February 2013, Vol 2, No 1
Interview with the Innovators
An Interview with Michael J. Pellini, MD, of Foundation Medicine
As the molecular drivers of cancer are better understood and targeted therapies are developed against those drivers, there is a growing need to perform comprehensive molecular analysis of tumors to determine the optimal treatment strategy for each patient. To this end, Foundation Medicine was founded in April 2010 by leaders in genome technology, cancer biology, and medical oncology from the Broad Institute, the Dana-Farber Cancer Institute, Harvard Medical School, and the Massachusetts Institute of Technology. Their goal: to develop a comprehensive cancer diagnostic test that helps physicians recommend treatment options for each patient based on the molecular subtype of their cancer.
The company’s first assay, FoundationOne, became available last year and is a genomic profile that identifies a patient’s individual molecular alterations by sequencing 236 genes known to be somatically altered in human cancer. Genomic alterations are matched to relevant targeted therapies, either approved or in clinical trials, that could be a rational choice for the patient based on the genomic profile of their cancer. This information is reported to the patient’s physician via the FoundationOne Interactive Cancer Explorer, the company’s online reporting platform. This assay utilizes next-generation sequencing technology on small amounts of routine cancer tissue with a reported >99% sensitivity and specificity for alterations within relevant cancer genes.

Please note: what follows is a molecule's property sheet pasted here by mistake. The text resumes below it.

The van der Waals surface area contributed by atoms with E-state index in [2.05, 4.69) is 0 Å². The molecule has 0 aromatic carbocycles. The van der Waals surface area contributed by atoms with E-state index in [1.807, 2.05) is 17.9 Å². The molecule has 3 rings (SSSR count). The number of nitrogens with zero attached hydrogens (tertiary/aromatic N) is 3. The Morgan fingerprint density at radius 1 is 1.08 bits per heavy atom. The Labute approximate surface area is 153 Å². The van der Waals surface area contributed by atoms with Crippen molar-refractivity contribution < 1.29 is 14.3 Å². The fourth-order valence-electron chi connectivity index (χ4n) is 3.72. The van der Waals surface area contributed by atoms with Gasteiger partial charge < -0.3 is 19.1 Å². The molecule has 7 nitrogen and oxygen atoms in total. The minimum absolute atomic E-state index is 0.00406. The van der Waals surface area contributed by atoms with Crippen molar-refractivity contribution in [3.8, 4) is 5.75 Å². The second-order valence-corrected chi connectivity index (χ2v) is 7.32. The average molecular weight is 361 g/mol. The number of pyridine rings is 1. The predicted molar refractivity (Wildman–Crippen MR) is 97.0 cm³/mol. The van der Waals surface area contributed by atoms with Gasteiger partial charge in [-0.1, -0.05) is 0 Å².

PMO recently had the great pleasure of meeting with Michael J. Pellini, MD, to discuss the unique approach of Foundation Medicine to personalizing cancer treatment. To view the interview in its entirety, please visit www.personalizedmedonc.com/